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Quick Way To Lessen Stress

Helping someone else - even if that help is as simple as holding a door open or giving directions - can boost your mood and lower stress. A study from Yale University School of Medicine examined how helpful behavior affected daily stress at work or at home. Researchers recruited 77 adults, ages 18 to 44 for the 14-day study. The participants were asked to report daily in response to an automated phone reminder on the stressful events that had occurred that day and whether they had helped someone out. They also rated their mental health daily using a sliding scale ranging from 0 (poor) to 100 (excellent). The results suggested that helping others improved the participants’ daily well being – the more helpful they were, the better they felt about themselves. The researchers noted that laboratory based experiments have shown that providing support to others can help individuals cope with stress and increase positive emotion. This study was aimed at determining whether helping behaviors yield these benefits in the real world. The researchers also suggested that you may be able to diffuse holiday stress in small ways by helping someone out.

Why Interrupted Sleep Makes You Grumpy

New parents and on-call health workers know what its like to be awakened multiple times per night. They’re likely to be in a bad mood the next day even when the overall amount of sleep they get equals that of people who go to bed late but sleep through the night. Researchers at Johns Hopkins enrolled 62 healthy men and women for a sleep study that measured their moods after 3 consecutive nights of either forced awakenings, delayed bedtimes or uninterrupted sleep. After the first sleep period, the participants who were awakened eight times during the night and those whose bedtimes were delayed were in bad moods. But after the second night those whose bedtimes were delayed had a 12 percent reduction in positive mood, while those who were awakened had a 31 percent reduction. Tests showed that the participants who were awakened had shorter periods of deep-slow wave sleep compared to those in the delayed bedtime group. This difference had a statistically significant association with the participants’ bad mood. The researchers also reported that interrupted sleep reduced feelings of sympathy and friendliness toward others, as well as energy levels. In addition to new parents and health care workers, insomnia itself often involves interrupted sleep, and an estimated 10 percent of the U.S. adult population is affected. If you can’t blame interrupted sleep on a crying baby or a medical emergency, consider whether heat, light or noise is a factor and take corrective measures. And take a nap the next day if you can.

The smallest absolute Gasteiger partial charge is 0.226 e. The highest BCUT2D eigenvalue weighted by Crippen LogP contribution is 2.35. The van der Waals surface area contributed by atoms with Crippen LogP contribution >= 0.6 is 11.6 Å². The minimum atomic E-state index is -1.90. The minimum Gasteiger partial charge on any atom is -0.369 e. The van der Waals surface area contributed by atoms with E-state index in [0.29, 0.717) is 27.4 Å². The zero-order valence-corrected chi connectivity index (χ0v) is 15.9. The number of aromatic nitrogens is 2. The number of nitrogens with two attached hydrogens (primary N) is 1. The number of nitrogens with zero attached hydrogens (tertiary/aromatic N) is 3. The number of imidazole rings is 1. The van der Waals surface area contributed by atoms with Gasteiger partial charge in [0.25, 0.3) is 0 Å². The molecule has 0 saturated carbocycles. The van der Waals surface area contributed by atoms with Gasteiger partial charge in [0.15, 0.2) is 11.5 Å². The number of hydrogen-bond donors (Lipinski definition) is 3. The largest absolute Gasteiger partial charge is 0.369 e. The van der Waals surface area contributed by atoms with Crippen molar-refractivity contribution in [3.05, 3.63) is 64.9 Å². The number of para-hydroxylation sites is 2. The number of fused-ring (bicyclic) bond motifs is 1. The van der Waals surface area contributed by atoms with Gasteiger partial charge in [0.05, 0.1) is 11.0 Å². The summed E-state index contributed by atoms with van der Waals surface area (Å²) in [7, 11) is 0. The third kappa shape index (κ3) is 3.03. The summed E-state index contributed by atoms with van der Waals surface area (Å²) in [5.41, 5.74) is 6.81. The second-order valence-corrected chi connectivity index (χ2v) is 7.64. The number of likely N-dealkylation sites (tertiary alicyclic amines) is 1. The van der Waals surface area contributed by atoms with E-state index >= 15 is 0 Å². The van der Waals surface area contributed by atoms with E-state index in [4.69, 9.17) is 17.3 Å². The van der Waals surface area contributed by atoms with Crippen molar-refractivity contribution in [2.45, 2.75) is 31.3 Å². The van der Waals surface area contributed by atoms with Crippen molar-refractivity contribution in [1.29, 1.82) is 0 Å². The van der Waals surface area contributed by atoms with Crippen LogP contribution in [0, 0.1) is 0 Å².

Change Your Walk, Change Your Mood?

Did you know that your walk reflects your mood? Trudge along slump-shouldered and you appear depressed. Put a little pep in your step and you look happy. Interestingly, it appears the reverse may be true as well. Changing your walking style can affect your mood for better or worse, according to new research from Canada's Queen's University. Building on the knowledge that how we feel affects the way we walk, the investigators wanted to find out if changing the way we walk can affect mood. They put volunteers on treadmills and prompted some of them to walk in a depressed style and others to walk as if they were happy. To begin, the study participants were shown a list of positive and negative words such as "pretty," "afraid" and "anxious." While the volunteers were on the treadmill their gait and posture were tracked. After the treadmill test, the volunteers were asked to write down as many words as they remembered from the list they were shown earlier. The responses revealed that those whose walking style was depressed remembered more negative words, and that a depressed walking style did create a more depressed mood. Breaking this cycle might help with treatment of depressed patients, the researchers suggested.